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    Posted 6 months ago

    (3 items)

    This is another Singer sewing machine that I have acquired recently and would like some information about.

    Unsolved Mystery

    Help us close this case. Add your knowledge below.

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    1. keramikos, 6 months ago
      kinnikakes, Woo hoo!

      You have a Featherweight. :-)

      OK, serial number AF170347 was one of a block of 20,000 consecutive serial numbers (161806 through 181805) that was allotted by the central office to the Elizabethport factory February 15th, 1939, and all were destined to be stamped into the beds of model 221 machines:

      AF- 161806 181805 221 20000 February 15 1939

      AF- 244106 264105 221 20000 July 11 1939


      AF series 1935 1938

      AF series 1938 1941

      Ordinarily, I'd say that it might be safe to 'assume' (yeah) that your machine rolled off of the assembly line by the time the next pertinent block of numbers was allotted (July 11th, 1939), but in 1939 the first rumblings of WWII were starting in Europe.

      The Kilbowie (Scotland) factory, which was the world's largest Singer factory, got very involved in the war effort, and as a consequence, the Elizabethport factory would have been picking up the slack on the manufacture of domestic sewing machines.

      British sewing machine expert Alex Akaroff knows of a verifiable case in which a machine with a serial number allotted in 1939 didn't get sold brand new to a customer until 1946:

      So, I don't know. };-)

      Anyway, the decal set on your machine looks like Knots & Rectangles:

      Here is a manual for a model 221:

      This website has an incredible amount of information about Singer Featherweights:

      If you have more questions, just ask in a comment here.
    2. keramikos, 6 months ago
      Hi again, kinnikakes. :-)

      I went back to try and find a reference for the Elizabethport factory picking up the slack for Kilbowie during WWII, but no joy so far.

      What I did find was a forum with a lot of argument about exactly what and how many armaments Singer did produce:

      Here's the pistol in question:

      It's difficult to determine exactly when production of sewing machines slowed down at Singer during WWII, but these tidbits about the Singer Clydebank (Kilbowie) factory are interesting:


      During the Second World War, Singer continued to manufacture domestic and industrial sewing machines but at a greatly reduced rate. The Clydebank factory was awarded their first war contract for the production of tools used in the manufacture of aircraft in September 1938. Throughout the course of the war production at the factory focused of the manufacture of munitions, aircraft parts and equipment for the war effort.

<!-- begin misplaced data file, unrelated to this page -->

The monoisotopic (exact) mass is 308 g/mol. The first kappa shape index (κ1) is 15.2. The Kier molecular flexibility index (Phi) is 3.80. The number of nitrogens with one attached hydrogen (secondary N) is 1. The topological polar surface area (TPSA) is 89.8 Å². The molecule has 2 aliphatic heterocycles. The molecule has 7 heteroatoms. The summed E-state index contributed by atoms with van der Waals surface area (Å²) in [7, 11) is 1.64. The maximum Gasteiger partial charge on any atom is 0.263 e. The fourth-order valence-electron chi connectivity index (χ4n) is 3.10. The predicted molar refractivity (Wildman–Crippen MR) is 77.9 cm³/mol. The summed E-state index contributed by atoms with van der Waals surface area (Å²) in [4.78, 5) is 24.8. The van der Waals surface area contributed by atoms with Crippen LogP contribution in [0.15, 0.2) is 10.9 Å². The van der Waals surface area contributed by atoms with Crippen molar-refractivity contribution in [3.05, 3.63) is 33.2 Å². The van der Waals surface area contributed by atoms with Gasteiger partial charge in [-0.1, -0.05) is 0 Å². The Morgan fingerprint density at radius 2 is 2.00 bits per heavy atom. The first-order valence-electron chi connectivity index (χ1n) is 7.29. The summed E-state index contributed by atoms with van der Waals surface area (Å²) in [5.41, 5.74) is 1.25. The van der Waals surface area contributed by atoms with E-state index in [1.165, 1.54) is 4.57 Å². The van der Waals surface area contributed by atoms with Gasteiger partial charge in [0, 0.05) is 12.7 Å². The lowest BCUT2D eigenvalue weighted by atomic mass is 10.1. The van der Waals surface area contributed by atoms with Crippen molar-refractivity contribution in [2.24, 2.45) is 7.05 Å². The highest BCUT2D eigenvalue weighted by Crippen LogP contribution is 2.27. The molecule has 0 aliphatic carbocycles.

On the nights of the March the 13th and 14th 1941, better known as the Clydebank Blitz, the factory was bombed and suffered extensive damage. No loss of life was recorded at the factory however 39 Singer workers died in the town. Singer's contribution to the war effort was so great that work on certain war contracts resumed at the factory on the evening of the 17th March 1941. Less than six weeks after the Blitz full production had resumed despite the loss of 390,000 square feet of the factory.


      So Singer apparently was involved in the war effort by September 1938, a year before WWII officially started.
    3. keramikos, 6 months ago
      More about Singer's WWII support activities:

      As to why Singer was deemed a candidate for making pistols:


      The tools used for the small screws and pars for the needle bar and presser foot are typically the same machines used in [sic] guns. Since machinists who could operate the machines were in short supply, it was easier to get the people in the sewing machine shops to make the parts than train new employees.

    4. keramikos, 6 months ago
      Yet more on Singer's WWII support:

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